Body perception in a sample of nonclinical youngsters with joint hypermobility

Andrea Bulbena-Cabré, Guillem Pailhez, Anna Cabrera, Carolina Baeza-Velasco, Stephen Porges, Antonio Bulbena

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8 Citations (Scopus)


© 2017 Sociedad Española para el Estudio de la Ansiedad y el Estrés - SEAS. Published by Elsevier España, S.L.U. All rights reserved. Background: Participants with Joint Hypermobility Syndrome (JHS) often suffer from anxiety, stress related illnesses and also from dysautonomia. The autonomic nervous system (ANS) is hypothesized to play a key role in the relationship between these variables. However, to date, no studies have assessed body awareness and the reactivity of autonomically-regulated organs in JHS using the Body Perception Questionnaire. Method: A cross sectional study including 117 nonclinical youngsters (mean age 16.96 ± 0.87 years old) assessed JHS in relation to body perception. JHS screening was done using the self-reported Screening Questionnaire for Collagen condition and Hypermobility assessment (SQCH) and body perception was assessed using the Spanish version of the Body Perception Questionnaire (BPQ). Results: The JHS was found in 33.3% of the sample and it was significantly higher in females (χ2= 12.15; p = <.001). Participants with JHS had higher scores in body awareness (p =.012), stress response (p =.007), ANS reactivity (p =.01), and in the health history inventory (p = <.001). In this last subscale, higher frequency of anxiety (p = <.001), unhappiness (p = <.001), depression (p = <.001), bulimia (p =.012), anorexia (p =.023), eczema (p =.003), and severe menstrual cramps (in females only) (p =.016) were found among the JHS participants. Moreover, JHS participants made significantly more visits to mental health professionals (p =.019) than their non JHS counterparts. Conclusions: Participants with JHS have a body perception profile characterized by higher body awareness and stress response and greater ANS reactivity. These participants also have higher frequency of anxiety, depression, bulimia, anorexia, unhappiness, severe menstrual cramps (in females only) and eczema. These findings support the hypothesis that the ANS and body perception may play a key role in the development of anxiety and somatic illnesses among participants with JHS, but this needs to be further evaluated in subsequent studies.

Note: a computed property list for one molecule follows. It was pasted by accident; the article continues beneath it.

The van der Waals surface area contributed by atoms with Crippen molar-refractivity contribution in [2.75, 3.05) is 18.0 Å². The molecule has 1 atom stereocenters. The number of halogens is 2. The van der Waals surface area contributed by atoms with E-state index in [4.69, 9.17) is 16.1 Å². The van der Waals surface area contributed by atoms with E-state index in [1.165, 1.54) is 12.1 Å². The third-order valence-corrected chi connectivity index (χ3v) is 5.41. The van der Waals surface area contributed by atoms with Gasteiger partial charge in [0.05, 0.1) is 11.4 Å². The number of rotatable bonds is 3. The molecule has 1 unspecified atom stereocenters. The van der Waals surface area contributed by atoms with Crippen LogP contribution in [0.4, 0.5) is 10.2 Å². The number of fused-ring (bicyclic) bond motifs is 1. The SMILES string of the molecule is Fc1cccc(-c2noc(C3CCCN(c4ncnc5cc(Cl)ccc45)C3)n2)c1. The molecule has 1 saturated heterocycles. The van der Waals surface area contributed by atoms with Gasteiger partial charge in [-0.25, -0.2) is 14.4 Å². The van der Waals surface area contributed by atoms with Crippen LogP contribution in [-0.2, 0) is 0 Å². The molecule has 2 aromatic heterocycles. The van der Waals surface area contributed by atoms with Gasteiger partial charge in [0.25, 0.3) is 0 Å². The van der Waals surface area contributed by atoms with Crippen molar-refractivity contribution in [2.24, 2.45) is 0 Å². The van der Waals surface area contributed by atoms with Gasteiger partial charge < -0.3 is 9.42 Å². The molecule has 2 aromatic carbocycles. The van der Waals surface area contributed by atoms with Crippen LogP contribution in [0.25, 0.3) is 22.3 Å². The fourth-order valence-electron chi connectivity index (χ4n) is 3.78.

Original languageEnglish
Pages (from-to)99-103
JournalAnsiedad y Estres
Issue number2-3
Publication statusPublished - 1 Jul 2017


  • Anxiety
  • Autonomic nervous system dysfunction
  • Body perception
  • Joint hypermobility


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